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PUBLIC HEALTH ASSESSMENT

NORTHSIDE SANITARY LANDFILL
ZIONSVILLE, BOONE COUNTY, INDIANA


SUMMARY

The privately owned Northside Sanitary Landfill (NSL) is about 10 miles northwest of Indianapolis in the southeastcorner of Boone County. This site is bordered on the north by the Envirochem Corporation (ECC), anotherSuperfund site. This site is a public health hazard. Evidence exists that exposures to contaminants have occurred inthe past, are presently occurring, or are likely to occur in the future. The estimated exposures are to sodium, andpotentially to chlorinated volatile organic compounds and inorganic substances at concentrations in the residentialwells that upon long-term exposures (greater than 1 year), can cause adverse health effects to any segment of thereceptor population.

The community-specific health outcome data do not provide any evidence that the site poses an adverse health threatto the public.

Potential exposure pathways exist for individuals involved in recreational activities in Finley Creek, and to individualseating aquatic life caught in Finley Creek. Because ECC and NSL are so close together, it is difficult to discern theactual source of contaminants. Remedial workers are at risk of adverse health effects if safety and health guidelinesare not followed.

The focus of the community concerns are on adverse health effects due to site related chemicals. The chemicals foundin the on-site leachate present a future potential for release and off-site migration, thus possibly resulting in adversehealth effects to individuals living adjacent to the site.

In accordance with past Agency for Toxic Substances and Disease Registry (ATSDR) recommendations and theRecord of Decision (ROD) signed on May 1991 and a ROD amendment signed July 31, 1991, the Indiana StateDepartment of Health (ISDH) has recommended the following: 1) provide frequent monitoring of residential wellsfor contaminant migration in groundwater; 2) provide off-site groundwater monitoring designed to ensure that nocontamination reaches the residential wells; 3) provide drinking water to households with sodium contaminatedprivate wells; 4) inform residents with private wells of the possible health effects caused by the drinking of watercontaining high levels of sodium; 5) implement institutional controls in the near future to prevent the use of thecontaminated aquifer for drinking water supplies; 6) sample fish in Finley Creek and Eagle Creek for site relatedcontaminants, and issue a fish advisory if appropriate; 7) implement actions for monitoring or other removal and/orremedial actions needed to ensure that humans are not exposed to significant concentrations of site related chemicalsin the off-site leachate and surface water; 8) characterize off-site soil; 9) protect persons on and off the site fromexposure to dusts or vapors that may be released during remediation; 10) provide remedial workers with adequateprotective equipment and training in accordance with 29 CFR 1910.120.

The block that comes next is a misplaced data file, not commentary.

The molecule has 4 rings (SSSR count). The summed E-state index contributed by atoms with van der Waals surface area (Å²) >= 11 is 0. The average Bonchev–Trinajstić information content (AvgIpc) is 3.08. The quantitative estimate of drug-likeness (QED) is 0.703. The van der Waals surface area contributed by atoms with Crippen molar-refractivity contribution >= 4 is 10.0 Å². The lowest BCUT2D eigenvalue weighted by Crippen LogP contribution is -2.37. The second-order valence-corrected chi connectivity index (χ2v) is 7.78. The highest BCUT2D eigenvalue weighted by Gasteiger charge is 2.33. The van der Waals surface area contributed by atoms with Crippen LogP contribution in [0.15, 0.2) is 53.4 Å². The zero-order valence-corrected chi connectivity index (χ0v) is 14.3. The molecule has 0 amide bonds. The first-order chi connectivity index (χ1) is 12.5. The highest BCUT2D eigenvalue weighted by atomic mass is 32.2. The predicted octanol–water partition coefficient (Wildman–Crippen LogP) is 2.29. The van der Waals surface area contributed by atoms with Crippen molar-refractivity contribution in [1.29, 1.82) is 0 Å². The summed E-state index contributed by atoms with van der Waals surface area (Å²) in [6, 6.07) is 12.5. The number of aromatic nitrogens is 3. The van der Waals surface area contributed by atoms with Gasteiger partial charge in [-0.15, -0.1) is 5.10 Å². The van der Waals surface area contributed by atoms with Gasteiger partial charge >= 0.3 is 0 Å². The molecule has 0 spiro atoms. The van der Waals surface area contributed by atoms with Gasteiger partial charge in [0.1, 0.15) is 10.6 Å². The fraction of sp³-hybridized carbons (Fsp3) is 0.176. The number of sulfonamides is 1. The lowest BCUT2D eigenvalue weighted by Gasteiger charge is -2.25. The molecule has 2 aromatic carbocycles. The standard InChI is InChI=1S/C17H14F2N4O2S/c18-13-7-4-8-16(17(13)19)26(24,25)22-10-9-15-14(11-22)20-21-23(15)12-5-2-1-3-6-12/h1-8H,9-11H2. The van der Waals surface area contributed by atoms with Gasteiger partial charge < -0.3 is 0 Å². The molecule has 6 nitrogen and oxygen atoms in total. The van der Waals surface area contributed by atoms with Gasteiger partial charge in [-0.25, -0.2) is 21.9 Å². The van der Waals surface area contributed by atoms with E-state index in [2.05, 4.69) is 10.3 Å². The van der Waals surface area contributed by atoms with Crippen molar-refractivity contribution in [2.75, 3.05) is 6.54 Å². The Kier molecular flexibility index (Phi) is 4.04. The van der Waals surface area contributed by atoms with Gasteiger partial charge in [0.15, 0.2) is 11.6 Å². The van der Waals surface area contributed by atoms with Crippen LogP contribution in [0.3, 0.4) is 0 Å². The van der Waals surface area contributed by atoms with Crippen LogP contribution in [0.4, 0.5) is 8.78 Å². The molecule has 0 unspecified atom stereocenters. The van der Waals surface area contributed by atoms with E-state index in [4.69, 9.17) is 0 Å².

BACKGROUND

A. Site Description and History

The Northside Sanitary Landfill (NSL), which is privately owned, covers approximately 70 acres of a 170-acre parcelof land (Figure 1, Appendix A). The site is in Union Township about 10 miles northwest of Indianapolis in thesoutheast corner of Boone County. The site is bounded on the east and south by Finley Creek, on the north byuncultivated farmlands, and on the west by an unnamed ditch which separates NSL from the Envirochem Corporation(ECC) site. A separate Remedial Investigation (RI) was conducted for that site. Over 16 million gallons of hazardouswaste have been deposited in the landfill. The NSL opened in the 1950s as an open dump. In November 1980, thelandfill operator filed for Resource Conservation and Recovery Act (RCRA), Part A, application for interim statusfacility.

During its operation Northside Sanitary Landfill received liquid wastes including tar materials, sulfuric acid, paintwastes, still-bottom sludge, oils, casting and grinding sludge, methylene chloride waste, lead ash, halogenatedsolvents, and cadmium plating waste. From 1972 to 1973, numerous operation deficiencies were reported by theIndiana State Department of Health (ISDH) which resulted in orders by the ISDH to cease operations. These includedthe failure to cover refuse, surface burning, underground fires, leachate, and vermin problems. Community relationsof the ISDH received a call in November 1975 from a resident near the NSL reporting an oil slick on Eagle Creek. ISDH staff investigated the reports and concluded that most of the oil came from the ECC site. There was also areport in October 1977 of illness among cattle which may have been drinking from Finley Creek. Follow-upinvestigations were inconclusive. Beginning in November 1980, municipal and hazardous waste was disposed on thewest part of the site and continued until January 1983. In 1982 the owner, at the direction of the ISDH, installed aleachate collection system and three submerged leachate collection tanks on the west side of the site. After the ownerremoved 400,000 gallons of leachate from the three tanks and disposed it by spraying it on the landfill, the IndianaDivision of Land Pollution Control (IDLPC) advised the owner that leachate would have to be solidified prior todisposal. By January 1983, the State Environmental Management Board issued a Notice of Violation and ordered theowner to stop accepting hazardous liquid waste. A request by the owner for a renewal permit was refused by theIDLPC in 1984. The site was placed on the National Priorities List (NPL) in September 1983.